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What’s the difference between Hercules and Frodo? While one is super strong, embodying everything the Greeks idealized, the other is short, a little fat, neither strong nor particularly smart. Both are equally fictitious. Hercules killed his wife and went crazy but became a god, Frodo nearly gave in to temptation and got his fingers bitten off and then lived a quiet life. So who do we like better? The demigod, or the hobbit? The mythical hero or the everyday one? Although there is more action with the mythical hero and there is more room for creativity, we relate better to the everyday hero, because, let’s face it, we don’t have superpowers. Many wish we did, but if we can do something important without them, then we feel we have accomplished something. That’s the reason superheroes have to have supervillains: if Superman only faced off against street thugs, it would get boring really fast (which is why I never felt Lex Luther was a great archnemesis to Superman: he didn’t have any superpowers of his own, and didn’t feel much like a threat).
So with Lord of the Rings, there are superheroes (Aragorn, Gandalf) and supervillains (Sauron, the Nazgul), but the real heroes are Frodo and Sam, who navigate through deadly Mordor with nothing but their wits and, more importantly, their perseverance. Getting a protagonist too powerful makes the story boring (which is why the Greeks threw in the tragedy of Hercules killing everyone and being hated by Hera, so there is something he doesn’t have control over). Even in video games, where getting stronger over the course of a game is a staple of most genres, the last boss should be stronger than the player and has to be represent the greatest challenge. Basically, the greater the odds, the more interesting the story becomes. But there should be a balance, or it won’t be very believable. If Frodo suddenly fought off all nine Nazgul before facing Sauron himself, all with Sting, his credibility as the everyday hero would be shot. Likewise, if he always escaped Sauron’s notice through a series of incredibly lucky circumstances and plopped the ring into Mt Doom without breaking a sweat except from the heat of the volcano, readers will feel cheated, and his challenge would be lessened because it was so easy (I once saw a youtube video saying that he should have just jumped on one of the eagles and flown over to Mt Doom and dropped the ring in. Easy, but there would have been no story worth telling, now would there?) Each trial should be tailored to the hero, something he could believably overcome but the outcome would be in doubt, that he might not be able to overcome.The less luck, the less Deus ex Machina, the more doubt as to the outcome, the better.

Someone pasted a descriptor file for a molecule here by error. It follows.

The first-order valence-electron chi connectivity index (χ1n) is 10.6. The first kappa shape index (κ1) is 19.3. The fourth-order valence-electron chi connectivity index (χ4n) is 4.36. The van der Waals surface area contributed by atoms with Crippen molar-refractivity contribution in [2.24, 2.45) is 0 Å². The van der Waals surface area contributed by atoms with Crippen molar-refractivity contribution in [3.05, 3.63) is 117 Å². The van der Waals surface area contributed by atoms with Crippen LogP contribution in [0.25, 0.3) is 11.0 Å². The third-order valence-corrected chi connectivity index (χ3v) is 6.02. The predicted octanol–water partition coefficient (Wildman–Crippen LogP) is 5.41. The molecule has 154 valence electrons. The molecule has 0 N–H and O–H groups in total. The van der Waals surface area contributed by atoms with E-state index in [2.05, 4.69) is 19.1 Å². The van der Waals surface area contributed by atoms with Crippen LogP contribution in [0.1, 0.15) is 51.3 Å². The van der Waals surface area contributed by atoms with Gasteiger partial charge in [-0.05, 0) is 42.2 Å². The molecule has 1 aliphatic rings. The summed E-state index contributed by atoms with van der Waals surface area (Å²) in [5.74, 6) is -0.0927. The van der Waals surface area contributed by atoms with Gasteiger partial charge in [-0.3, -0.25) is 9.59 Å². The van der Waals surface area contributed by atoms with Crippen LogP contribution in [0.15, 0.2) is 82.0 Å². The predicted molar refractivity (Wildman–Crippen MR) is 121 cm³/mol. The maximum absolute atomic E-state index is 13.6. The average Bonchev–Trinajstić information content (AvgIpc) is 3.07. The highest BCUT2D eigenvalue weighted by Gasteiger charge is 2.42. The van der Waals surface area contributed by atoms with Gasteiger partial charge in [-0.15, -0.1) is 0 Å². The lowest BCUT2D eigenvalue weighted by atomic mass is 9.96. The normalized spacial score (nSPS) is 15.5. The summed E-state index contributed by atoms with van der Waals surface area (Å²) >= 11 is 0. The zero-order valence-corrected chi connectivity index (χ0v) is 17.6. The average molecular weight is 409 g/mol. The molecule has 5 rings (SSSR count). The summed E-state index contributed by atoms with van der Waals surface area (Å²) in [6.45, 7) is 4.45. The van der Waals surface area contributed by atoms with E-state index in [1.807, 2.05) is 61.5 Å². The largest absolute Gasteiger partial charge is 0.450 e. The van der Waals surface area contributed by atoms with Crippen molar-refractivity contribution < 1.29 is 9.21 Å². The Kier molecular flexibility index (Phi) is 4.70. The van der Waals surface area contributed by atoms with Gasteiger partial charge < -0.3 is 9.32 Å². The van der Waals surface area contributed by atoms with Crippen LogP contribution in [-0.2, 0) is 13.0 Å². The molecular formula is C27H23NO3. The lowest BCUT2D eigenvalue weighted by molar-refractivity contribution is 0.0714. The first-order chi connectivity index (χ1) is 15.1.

But we don’t just read about ordinary heroes. There is room for the Hercules, the Bruce Willis, the Luke Skywalker, and other powerful heroes. Oftentimes, they start out as normal, maybe having gone to the gym or taken martial arts beforehand, but still ordinary. But then they get thrown into a situation and their powers increase through training or they find some innate talent they didn’t know they had (Harry Potter’s magic, Luke’s Force). We see them progress (although often in snippets where we know they are training but don’t see the details. In movies, accompanied by an upbeat, encouraging soundtrack), know that they’re not perfect, but they grow into their power. Even still, they should be the underdog. It’s all relative, and we relate to relativity.
So is it better to write about heroes of mythic proportions, or to write about everyday heroes who are made by their reaction to a situation? It depends on what the story calls for, what could be believable, but they must always be human. In olden days, in serious works, there was usually the tragic flaw, often hubris or pride, that in the end caught up with the tragic hero and sealed his doom. Not everything ended happily ever after, but many stories were better for it (I prefer Shakespeare’s tragedies to his comedies). The audience might put themselves in place of an everyday hero easier than a mythic one, but might get bored faster with him as well.  So looking at the audience, the type of story, and how realistic it should guide an author what to choose. Oftentimes, it is someone in between. And as long as it is entertaining and doesn’t strain credibility within the story, whatever is chosen is all right.


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